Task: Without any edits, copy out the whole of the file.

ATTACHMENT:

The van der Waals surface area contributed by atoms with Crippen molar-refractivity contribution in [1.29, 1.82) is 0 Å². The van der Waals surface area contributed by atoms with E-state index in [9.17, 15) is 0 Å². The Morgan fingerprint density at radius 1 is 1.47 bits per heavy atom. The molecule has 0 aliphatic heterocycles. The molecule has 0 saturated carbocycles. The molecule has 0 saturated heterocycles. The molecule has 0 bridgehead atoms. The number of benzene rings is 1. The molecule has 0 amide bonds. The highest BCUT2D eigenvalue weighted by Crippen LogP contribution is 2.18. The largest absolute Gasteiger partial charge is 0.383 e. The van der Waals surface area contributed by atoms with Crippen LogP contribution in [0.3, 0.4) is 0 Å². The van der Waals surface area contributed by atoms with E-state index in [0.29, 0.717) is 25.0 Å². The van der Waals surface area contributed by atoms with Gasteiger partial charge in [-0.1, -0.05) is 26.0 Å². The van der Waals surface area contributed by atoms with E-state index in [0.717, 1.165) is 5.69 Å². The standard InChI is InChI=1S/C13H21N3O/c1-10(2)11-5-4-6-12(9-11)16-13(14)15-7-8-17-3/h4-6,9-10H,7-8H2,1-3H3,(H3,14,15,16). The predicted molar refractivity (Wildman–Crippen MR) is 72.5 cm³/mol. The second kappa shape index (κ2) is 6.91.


The van der Waals surface area contributed by atoms with Crippen molar-refractivity contribution in [1.29, 1.82) is 0 Å². The van der Waals surface area contributed by atoms with E-state index in [9.17, 15) is 0 Å². The Morgan fingerprint density at radius 1 is 1.47 bits per heavy atom. The molecule has 0 aliphatic heterocycles. The molecule has 0 saturated carbocycles. The molecule has 0 saturated heterocycles. The molecule has 0 bridgehead atoms. The number of benzene rings is 1. The molecule has 0 amide bonds. The highest BCUT2D eigenvalue weighted by Crippen LogP contribution is 2.18. The largest absolute Gasteiger partial charge is 0.383 e. The van der Waals surface area contributed by atoms with Crippen LogP contribution in [0.3, 0.4) is 0 Å². The van der Waals surface area contributed by atoms with E-state index in [0.29, 0.717) is 25.0 Å². The van der Waals surface area contributed by atoms with Gasteiger partial charge in [-0.1, -0.05) is 26.0 Å². The van der Waals surface area contributed by atoms with E-state index in [0.717, 1.165) is 5.69 Å². The standard InChI is InChI=1S/C13H21N3O/c1-10(2)11-5-4-6-12(9-11)16-13(14)15-7-8-17-3/h4-6,9-10H,7-8H2,1-3H3,(H3,14,15,16). The predicted molar refractivity (Wildman–Crippen MR) is 72.5 cm³/mol. The second kappa shape index (κ2) is 6.91.